Does animation transcend cultural differences? Yes. No.

Yesterday I happened to catch the mention over at Toon Zone of this article in the Wall Street Journal about the changes being made to popular American animation before shipping it overseas.

Big round heads and tiny bodies make the Powerpuff Girls instantly identifiable to their fans in America. The preteen karate superheroes star in one of the top-rated shows on cable’s Cartoon Network.

Last year, though, the “Powerpuff Girls” showed up in Japan with a whole new look. On “Demashita! Powerpuff Girls Z,” the heroines have grown up, sprouted long legs and wear skirts well above their knees. In the original American storyline, the girls were created of sugar, spice and everything nice; their Japanese counterparts are normal girls who acquire superpowers from a chemical reaction initiated by a rice cake.

Once, American entertainment companies exporting characters just dubbed them into other languages. But in recent years, Asia has become the testing ground for character reinvention, a process called “transcreation.”

That Powerpuff Girls is the flagship example of transcreation surprises me, because I’ve always sort of found the animation style very anime-ish and I’m not an anime fan. In fact, I’ve been known to yell at the television “How can you possible fight crime when you don’t even have fingers?! And when your head is bigger than your body??” (I am a joy to watch TV with, let me tell you.) Further down in the article I get more information, though:

When Craig McCracken created the Powerpuff Girls show, he deliberately gave it what he thought was a “Japanese look.” But when the show first aired in Japan in 2001, it failed to attract a wide audience. So Cartoon Network decided to reinvent the characters to boost its appeal in Japan, an idea Mr. McCracken welcomed.

In their transcreation, Blossom, Buttercup and Bubbles got Japanese names and the lives of typical Japanese junior-high-school students. Since Japanese kids like to dress up like their favorite characters, the girls got more realistic outfits, with miniskirts, matching vests and hip-hugging belts.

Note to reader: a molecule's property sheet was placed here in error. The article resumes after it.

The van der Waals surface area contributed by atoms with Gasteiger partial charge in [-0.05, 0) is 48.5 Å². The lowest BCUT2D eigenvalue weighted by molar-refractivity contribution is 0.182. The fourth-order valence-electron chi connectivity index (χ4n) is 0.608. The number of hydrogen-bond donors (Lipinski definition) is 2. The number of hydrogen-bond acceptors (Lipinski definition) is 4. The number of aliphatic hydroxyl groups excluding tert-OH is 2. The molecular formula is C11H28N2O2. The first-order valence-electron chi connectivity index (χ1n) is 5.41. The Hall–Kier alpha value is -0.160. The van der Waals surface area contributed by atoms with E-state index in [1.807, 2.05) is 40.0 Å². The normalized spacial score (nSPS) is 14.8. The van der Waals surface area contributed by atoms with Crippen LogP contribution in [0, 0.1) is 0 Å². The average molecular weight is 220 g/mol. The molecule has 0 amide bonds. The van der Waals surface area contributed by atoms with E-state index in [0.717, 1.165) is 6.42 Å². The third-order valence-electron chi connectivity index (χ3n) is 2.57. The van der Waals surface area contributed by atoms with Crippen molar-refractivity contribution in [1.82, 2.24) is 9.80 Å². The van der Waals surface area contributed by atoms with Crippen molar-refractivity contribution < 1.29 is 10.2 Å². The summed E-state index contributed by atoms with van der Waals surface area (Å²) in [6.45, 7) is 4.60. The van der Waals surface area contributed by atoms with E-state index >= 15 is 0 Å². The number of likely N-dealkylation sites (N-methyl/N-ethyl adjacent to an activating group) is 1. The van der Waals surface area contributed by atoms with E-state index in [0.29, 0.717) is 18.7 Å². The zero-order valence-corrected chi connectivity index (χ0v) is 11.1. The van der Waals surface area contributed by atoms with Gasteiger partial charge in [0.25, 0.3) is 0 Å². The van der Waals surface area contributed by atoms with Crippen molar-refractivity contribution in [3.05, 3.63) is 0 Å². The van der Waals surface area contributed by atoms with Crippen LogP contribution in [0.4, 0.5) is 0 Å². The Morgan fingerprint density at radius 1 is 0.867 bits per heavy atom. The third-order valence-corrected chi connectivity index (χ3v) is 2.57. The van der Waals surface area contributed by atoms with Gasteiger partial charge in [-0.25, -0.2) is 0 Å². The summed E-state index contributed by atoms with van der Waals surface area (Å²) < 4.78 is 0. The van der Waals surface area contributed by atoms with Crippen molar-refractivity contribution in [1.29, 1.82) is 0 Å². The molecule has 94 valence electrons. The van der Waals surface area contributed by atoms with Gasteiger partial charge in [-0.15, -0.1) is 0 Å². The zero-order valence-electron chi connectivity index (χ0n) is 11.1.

While I understand the premise, I suppose, I am disturbed by the fact that part of this reinvention is making the girls older. My understanding of the American version (granted, we don’t watch it all that often) is that the girls are much younger than junior high. Why the age change? Is that cultural, or does making them older allow for racier themes and clothing, and appeal to a, er, wider audience? To whit:

“In Japan, girly love themes are a must,” Ms. Seki [a producer at Toei who helped create the show] says. When “Demashita! Powerpuff Girls Z” was launched in Japan a year ago, the executives at Cartoon Network soon realized that the revamped plots and skimpier outfits not only attracted young girls, they also broadened the audience to include animation-obsessed adult men known in Japan as otaku, or geeks, who were also fans of the original.

That last bit sort of creeps me out, quite frankly. Look, I don’t have a problem with grown men who are obsessed with cartoons, and don’t even particularly have an issue with grown men who are obsessed with sexy cartoons, but if it’s all the same to everyone involved, could we not market the same shows to my children as to those guys? Please? Sheesh.

Do go read the entire article; although the discussion of Powerpuff Girls is perhaps the most compelling/controversial, changes made to Big Bird of Sesame Street are also touched on, as well a brief discussion of how Spongebob Squarepants managed to thrive in Japan as is (and against expectations).

So that’s the scoop on transcreation. Learn something new every day, I guess.

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